An international team of researchers including a group from the London Centre for Nanotechnology (LCN) at UCL have uncovered vital information regarding the "quantum melting" of the magnetic structure of Thallium Copper Trichloride (TlCuCl 3 ), reports Nature Physics. The findings of team from the UK, Switzerland, France and China establish for the first time that thermal and quantum routes to melting behave largely independently of one another.

Physics - Mechanical Engineering - 09.04.2014
The Motion of the Medium Matters for Self-assembling Particles, Penn Research Shows
The Motion of the Medium Matters for Self-assembling Particles, Penn Research Shows
By attaching short sequences of single-stranded DNA to nanoscale building blocks, researchers can design structures that can effectively build themselves. The building blocks that are meant to connect have complementary DNA sequences on their surfaces, ensuring only the correct pieces bind together as they jostle into one another while suspended in a test tube.

Mechanical Engineering - Life Sciences - 31.03.2014
Better way to grow motor neurons from stem cells
University of Illinois cell and developmental biology professor Fei Wang, left; visiting scholar Qiuhao Qu, center; materials science and engineering professor Jianjun Cheng; and their colleagues improved the process of converting stem cells into motor neurons. (Neurons are green; motor neurons are red in the image on the screen).

Life Sciences - Mechanical Engineering - 26.03.2014
In-fly movie: 3D video from inside live flying insects
In-fly movie: 3D video from inside live flying insects
The flight muscles moving inside flies have been filmed for the first time using a new 3D X-ray scanning technique. 3D movies of the muscles were created by a team from Oxford University, Imperial College London, and the Paul Scherrer Institute (PSI), using the PSI's Swiss Light Source, a powerful X-ray source.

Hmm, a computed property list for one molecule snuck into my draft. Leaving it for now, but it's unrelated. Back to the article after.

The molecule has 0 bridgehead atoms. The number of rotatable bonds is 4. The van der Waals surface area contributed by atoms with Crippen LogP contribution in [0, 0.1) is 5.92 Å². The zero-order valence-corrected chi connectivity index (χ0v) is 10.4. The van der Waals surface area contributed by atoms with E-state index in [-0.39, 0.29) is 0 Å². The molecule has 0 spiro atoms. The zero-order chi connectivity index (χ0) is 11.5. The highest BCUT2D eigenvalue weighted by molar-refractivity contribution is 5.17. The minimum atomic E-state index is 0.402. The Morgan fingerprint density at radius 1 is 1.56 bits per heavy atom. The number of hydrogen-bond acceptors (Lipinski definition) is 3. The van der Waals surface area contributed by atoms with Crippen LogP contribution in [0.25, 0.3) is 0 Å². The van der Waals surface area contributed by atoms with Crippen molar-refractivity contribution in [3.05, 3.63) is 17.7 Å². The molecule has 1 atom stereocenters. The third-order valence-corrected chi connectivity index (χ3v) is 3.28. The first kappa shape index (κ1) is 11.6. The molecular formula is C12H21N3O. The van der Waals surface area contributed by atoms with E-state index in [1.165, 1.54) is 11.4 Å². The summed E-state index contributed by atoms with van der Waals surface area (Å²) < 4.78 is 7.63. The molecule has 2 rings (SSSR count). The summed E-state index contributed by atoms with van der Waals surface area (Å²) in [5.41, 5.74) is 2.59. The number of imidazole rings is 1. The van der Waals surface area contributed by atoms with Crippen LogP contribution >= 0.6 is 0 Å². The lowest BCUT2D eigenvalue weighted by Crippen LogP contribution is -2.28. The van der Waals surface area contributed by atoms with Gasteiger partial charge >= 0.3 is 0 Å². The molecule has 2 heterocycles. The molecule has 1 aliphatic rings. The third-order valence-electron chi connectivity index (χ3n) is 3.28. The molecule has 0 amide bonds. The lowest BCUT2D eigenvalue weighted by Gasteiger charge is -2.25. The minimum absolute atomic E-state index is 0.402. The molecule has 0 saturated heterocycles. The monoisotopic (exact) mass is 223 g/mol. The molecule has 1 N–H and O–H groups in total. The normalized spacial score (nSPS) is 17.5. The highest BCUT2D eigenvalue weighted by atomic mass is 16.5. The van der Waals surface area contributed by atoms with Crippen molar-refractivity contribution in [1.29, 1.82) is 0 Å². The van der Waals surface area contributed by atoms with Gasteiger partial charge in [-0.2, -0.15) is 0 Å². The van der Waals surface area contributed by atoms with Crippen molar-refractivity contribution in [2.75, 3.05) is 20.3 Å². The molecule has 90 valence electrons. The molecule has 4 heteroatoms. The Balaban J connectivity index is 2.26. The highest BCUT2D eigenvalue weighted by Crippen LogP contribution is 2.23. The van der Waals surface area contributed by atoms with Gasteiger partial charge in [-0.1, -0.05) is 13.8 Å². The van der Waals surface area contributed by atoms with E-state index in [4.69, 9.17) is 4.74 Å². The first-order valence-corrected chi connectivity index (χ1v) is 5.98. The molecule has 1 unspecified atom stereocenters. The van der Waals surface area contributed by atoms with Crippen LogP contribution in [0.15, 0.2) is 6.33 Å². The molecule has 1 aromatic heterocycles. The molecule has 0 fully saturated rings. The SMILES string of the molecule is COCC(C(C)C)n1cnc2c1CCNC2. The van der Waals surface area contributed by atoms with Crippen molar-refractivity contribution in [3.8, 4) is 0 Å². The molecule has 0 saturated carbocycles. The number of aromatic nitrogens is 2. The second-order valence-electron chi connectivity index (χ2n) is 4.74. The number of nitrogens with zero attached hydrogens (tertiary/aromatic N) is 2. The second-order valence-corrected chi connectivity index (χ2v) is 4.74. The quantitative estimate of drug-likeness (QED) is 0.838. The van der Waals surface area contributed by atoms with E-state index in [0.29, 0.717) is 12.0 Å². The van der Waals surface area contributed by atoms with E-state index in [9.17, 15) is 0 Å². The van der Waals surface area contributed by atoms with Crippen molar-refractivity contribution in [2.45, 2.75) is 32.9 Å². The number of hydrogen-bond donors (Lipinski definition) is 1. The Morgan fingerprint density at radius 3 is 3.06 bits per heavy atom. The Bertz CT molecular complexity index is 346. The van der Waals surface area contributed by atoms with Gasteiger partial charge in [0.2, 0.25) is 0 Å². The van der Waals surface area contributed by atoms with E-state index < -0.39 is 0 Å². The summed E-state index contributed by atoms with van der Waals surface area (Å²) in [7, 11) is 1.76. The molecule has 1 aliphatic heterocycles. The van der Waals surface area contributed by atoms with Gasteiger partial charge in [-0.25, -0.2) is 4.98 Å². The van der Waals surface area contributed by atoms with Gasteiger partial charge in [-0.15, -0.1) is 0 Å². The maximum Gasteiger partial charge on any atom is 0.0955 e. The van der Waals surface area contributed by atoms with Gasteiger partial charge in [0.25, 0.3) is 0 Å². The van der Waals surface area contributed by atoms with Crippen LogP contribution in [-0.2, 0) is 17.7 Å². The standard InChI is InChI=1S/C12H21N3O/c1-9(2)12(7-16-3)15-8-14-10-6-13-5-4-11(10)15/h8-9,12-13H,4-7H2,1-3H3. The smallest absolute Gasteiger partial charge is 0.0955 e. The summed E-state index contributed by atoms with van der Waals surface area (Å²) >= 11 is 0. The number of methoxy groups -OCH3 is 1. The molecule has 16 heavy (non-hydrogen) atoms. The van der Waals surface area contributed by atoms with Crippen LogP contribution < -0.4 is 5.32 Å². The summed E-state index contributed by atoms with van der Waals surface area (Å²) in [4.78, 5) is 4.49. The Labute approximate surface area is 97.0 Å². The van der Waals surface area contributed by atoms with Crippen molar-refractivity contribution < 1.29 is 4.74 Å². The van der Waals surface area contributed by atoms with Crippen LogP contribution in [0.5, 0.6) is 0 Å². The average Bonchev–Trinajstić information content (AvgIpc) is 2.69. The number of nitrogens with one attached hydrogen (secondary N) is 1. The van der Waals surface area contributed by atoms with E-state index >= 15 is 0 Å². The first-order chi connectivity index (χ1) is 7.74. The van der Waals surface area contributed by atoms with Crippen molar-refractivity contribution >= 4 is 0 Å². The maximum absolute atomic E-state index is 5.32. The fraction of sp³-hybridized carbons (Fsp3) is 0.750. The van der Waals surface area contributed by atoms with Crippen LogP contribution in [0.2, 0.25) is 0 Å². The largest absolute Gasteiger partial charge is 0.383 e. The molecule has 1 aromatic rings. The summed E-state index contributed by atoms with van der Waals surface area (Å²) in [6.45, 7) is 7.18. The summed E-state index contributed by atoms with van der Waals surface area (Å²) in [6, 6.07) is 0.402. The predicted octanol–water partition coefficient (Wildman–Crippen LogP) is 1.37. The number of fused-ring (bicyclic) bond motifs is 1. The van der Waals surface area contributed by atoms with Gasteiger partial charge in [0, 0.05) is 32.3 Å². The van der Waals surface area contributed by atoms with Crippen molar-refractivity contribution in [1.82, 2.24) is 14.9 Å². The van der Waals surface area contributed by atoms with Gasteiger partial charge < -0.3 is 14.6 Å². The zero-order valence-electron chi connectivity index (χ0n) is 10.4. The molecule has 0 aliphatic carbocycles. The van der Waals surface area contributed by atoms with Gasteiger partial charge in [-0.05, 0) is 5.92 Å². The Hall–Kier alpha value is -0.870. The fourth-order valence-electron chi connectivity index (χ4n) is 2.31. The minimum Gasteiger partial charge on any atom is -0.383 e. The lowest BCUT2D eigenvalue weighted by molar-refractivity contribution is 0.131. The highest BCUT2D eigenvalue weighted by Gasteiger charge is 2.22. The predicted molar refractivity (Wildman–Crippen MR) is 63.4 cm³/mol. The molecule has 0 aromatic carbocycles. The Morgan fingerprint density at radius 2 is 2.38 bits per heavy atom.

Mechanical Engineering - 25.03.2014
X-rays film inside live flying insects – in 3D
X-rays film inside live flying insects – in 3D
Scientists have used a particle accelerator to obtain high-speed 3D X-ray visualizations of the flight muscles of flies. The team developed a groundbreaking new CT scanning technique at the PSI's Swiss Light Source to allow them to film inside live flying insects. 3D movies of the blowfly flight motor offer a glimpse into the inner workings of one of nature's most complex mechanisms, showing that structural deformations are the key to understanding how a fly controls its wingbeat.

Life Sciences - Mechanical Engineering - 14.03.2014
Just made coffee while chatting to a friend? Time to thank your ’visuomotor binding’ mechanism
Experiments have identified a dedicated information highway that combines visual cues with body motion. This mechanism triggers responses to cues before the conscious brain has become aware of them. The study shows that our brains also have separate hard-wired systems to track our own bodies visually even when we are not paying attention to them.

Life Sciences - Mechanical Engineering - 14.03.2014
Human brains 'hard-wired' to link what we see with what we do
Human brains ’hard-wired’ to link what we see with what we do
Your brain's ability to instantly link what you see with what you do is down to a dedicated information 'highway', suggests new UCL-led research. For the first time, researchers from UCL and Cambridge University have found evidence of a specialised mechanism for spatial self-awareness that combines visual cues with body motion.